Plans are Useless, but Planning is Indispensable

This quote from Dwight Eisenhower is one of my favorites when talking about Agile. In Agile, you don’t simply throw away the concept of planning entirely, you embrace the fact that no amount of planning can prepare you with the reality of what you will face. Again, our clients are trusting us to deliver some result for some fairly-predictable amount of money. We can be are transparent on the risk around the scope of work, our understanding of it, our technical abilities, etc. but the client will always expect some degree of predictability. This requires at least some macro-level planning. We want to enter Sprint 1 with a high-level plan that we can measure our progress against. Ideally this will capture all of the major milestones, but more importantly needs to allows us to add new scope and communicate the impact to our clients. All of our progress needs to be tracked to this plan so our client knows the definition of done for the project and where we are on the roadmap to get there.

TL/DR;

At Foxbox, our definition of Sprint Zero is simple: complete the work required to start Sprint 1. As a company, we already completed a “Foxbox Sprint Zero” to determine how we are organized, how we work, etc. We continuously improve that over time while adding our preferred tools and best practices. As a result, we can now follow a repeatable process to exit Sprint Zero at a higher level of readiness which means we can deliver more value in Sprint 1.

Pipelines for AWS Lambda – Part 4: Troubleshooting

TL/DR;

It’s best to test Lambda “inside-out” by fist making sure the Lambda works, then the invocation (in this case API Gateway), then external. Pipeline error logging and CloudWatch logging are your best friends for troubleshooting.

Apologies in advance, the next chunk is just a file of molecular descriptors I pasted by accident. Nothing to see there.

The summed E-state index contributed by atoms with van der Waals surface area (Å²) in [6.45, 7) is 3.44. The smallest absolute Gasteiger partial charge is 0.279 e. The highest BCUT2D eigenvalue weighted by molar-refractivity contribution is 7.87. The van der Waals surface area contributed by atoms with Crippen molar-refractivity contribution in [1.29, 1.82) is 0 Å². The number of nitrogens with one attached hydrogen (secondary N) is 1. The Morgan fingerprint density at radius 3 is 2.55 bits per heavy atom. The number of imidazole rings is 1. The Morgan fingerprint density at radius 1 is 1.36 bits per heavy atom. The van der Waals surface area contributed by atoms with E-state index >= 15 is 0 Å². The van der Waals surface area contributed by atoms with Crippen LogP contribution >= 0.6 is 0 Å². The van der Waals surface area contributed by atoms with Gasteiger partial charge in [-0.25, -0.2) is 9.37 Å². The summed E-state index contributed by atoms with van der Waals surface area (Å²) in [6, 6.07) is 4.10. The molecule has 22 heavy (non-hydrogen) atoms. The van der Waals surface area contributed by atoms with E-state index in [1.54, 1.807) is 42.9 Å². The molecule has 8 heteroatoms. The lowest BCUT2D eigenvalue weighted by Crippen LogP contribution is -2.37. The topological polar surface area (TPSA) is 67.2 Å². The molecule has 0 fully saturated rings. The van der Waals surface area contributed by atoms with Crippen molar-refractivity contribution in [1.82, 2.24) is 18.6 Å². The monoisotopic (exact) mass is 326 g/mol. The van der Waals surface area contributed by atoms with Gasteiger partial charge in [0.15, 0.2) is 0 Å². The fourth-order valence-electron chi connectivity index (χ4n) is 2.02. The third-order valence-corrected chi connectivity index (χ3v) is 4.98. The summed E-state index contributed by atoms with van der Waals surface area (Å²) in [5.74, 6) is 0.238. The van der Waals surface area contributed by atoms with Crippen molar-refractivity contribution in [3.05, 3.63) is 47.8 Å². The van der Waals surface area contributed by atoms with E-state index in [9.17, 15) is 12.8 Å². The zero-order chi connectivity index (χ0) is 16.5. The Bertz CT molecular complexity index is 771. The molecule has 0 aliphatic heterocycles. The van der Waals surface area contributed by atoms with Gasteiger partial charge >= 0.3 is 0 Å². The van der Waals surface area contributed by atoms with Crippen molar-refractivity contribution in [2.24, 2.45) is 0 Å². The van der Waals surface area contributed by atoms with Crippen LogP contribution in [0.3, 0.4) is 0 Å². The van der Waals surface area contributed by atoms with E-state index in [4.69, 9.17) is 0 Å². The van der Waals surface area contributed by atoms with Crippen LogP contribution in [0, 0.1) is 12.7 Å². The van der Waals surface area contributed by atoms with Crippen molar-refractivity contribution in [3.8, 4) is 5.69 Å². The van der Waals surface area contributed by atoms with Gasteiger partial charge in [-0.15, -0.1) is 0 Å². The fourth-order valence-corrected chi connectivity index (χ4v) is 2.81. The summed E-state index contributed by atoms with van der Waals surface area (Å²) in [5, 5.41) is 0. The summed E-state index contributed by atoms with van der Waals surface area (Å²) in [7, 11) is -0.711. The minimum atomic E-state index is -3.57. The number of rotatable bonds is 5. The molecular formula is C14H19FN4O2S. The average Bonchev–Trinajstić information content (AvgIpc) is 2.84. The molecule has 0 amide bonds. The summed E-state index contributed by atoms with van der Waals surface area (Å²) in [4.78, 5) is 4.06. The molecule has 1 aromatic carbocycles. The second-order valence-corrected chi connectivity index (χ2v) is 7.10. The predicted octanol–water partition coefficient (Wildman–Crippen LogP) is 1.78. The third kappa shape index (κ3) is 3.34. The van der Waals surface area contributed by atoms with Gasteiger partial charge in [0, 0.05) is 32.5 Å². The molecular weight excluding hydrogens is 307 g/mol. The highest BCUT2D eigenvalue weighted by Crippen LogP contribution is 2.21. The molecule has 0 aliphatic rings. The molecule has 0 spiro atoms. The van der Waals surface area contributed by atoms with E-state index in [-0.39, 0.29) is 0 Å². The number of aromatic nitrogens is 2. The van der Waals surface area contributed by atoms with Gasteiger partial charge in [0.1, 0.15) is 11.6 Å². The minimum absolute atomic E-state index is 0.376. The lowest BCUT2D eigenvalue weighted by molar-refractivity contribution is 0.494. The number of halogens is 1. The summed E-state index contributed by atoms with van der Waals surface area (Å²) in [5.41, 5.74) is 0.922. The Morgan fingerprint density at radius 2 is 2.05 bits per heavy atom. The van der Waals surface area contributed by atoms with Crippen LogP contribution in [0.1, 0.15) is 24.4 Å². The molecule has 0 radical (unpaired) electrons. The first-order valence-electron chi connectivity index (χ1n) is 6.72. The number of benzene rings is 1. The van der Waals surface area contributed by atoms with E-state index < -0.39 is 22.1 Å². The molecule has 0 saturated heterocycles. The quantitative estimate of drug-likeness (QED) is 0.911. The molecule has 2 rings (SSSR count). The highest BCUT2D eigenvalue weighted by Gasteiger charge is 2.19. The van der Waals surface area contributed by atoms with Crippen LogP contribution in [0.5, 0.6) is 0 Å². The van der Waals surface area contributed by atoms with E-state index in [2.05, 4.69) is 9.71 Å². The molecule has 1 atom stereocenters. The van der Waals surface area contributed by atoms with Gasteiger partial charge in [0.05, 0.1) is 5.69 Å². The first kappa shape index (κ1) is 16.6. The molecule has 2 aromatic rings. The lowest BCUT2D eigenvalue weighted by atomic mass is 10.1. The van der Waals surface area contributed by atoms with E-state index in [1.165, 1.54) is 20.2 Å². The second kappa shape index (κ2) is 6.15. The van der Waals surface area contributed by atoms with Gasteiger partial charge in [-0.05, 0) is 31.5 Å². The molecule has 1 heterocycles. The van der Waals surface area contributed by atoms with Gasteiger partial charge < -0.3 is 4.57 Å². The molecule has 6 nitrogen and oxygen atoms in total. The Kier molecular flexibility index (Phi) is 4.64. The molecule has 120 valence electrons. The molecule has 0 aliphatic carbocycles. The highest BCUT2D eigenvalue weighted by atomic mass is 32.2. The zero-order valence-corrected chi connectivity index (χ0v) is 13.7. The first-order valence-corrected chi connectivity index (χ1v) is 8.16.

Background

In this series of posts we walked through the following steps for using the AWS Serverless Application Model (SAM) for setting up a GitHub Actions pipeline for deploying serverless functions written in Node.js. Previous posts covered:

When building a SAM application, you have two choices for how you configure your API gateway: Api and HttpApi. You can review the AWS Documentation for a comparison of these two options. We will discuss techniques that apply to each of these options.

Linting

I can’t say this enough. When you are looking for problems with your application, Look for horses and not zebras. The longer you spend trying to track down the cause of a problem without finding a solution, the more likely the answer is staring you right in the face. Very often, problems can be found with static code analysis (“linting”) and specifically eslint if you are using Node.js. While working on the proof of concept for this post, I chased a bug way too long that was just an invalid reference inserted by my IDE. The error message pointed me to the exact line but since the error message said it couldn’t find a reference (and I thought I hadn’t added any new references), I thought there was something wrong with loading the dependencies. Since the code I was using for this series was so simple, I didn’t bother adding eslint. As soon as I did, I found the issue since it highlighted the unused reference introduced by the IDE. The moral of the story is use linting to find easily-fixed problems.

Unit Testing

I don’t want to get into a philosophical conversation on what is and is not a unit test. I might venture into that conversation another day. For the sake of this post, let’s consider “unit testing” analogous to “local testing” – any test than can be run outside of the AWS ecosystem. This way you can run the test in your local dev environment or in the pipeline. These test are extremely important to successful development for microservices and the cloud. You need to be able to test the atomic transaction your lambda is supposed to perform. The great part of Lambda is that you can invoke the code multiple ways. The same function can be invoked from an API Gateway like in our example or from an SQS queue, SNS topic, CloudWatch event, etc. If your code works, it should work across any use case. Of course if you are integrating with other AWS services like S3 or need network connectivity, then the permissions and resources need to be configured correctly in AWS. However none of this matters if there is a bug in your code. Test your code thoroughly and shoot for 100% code coverage even if that means your “unit test” smells more like an “integration test” (ex: use docker run or docker-compose to spin up a database in a container rather to test CRUD transactions). Structure your code based on business logic and then have a handler function that only handles the routing of parameters from the event parameters to your function(s). Then test this function.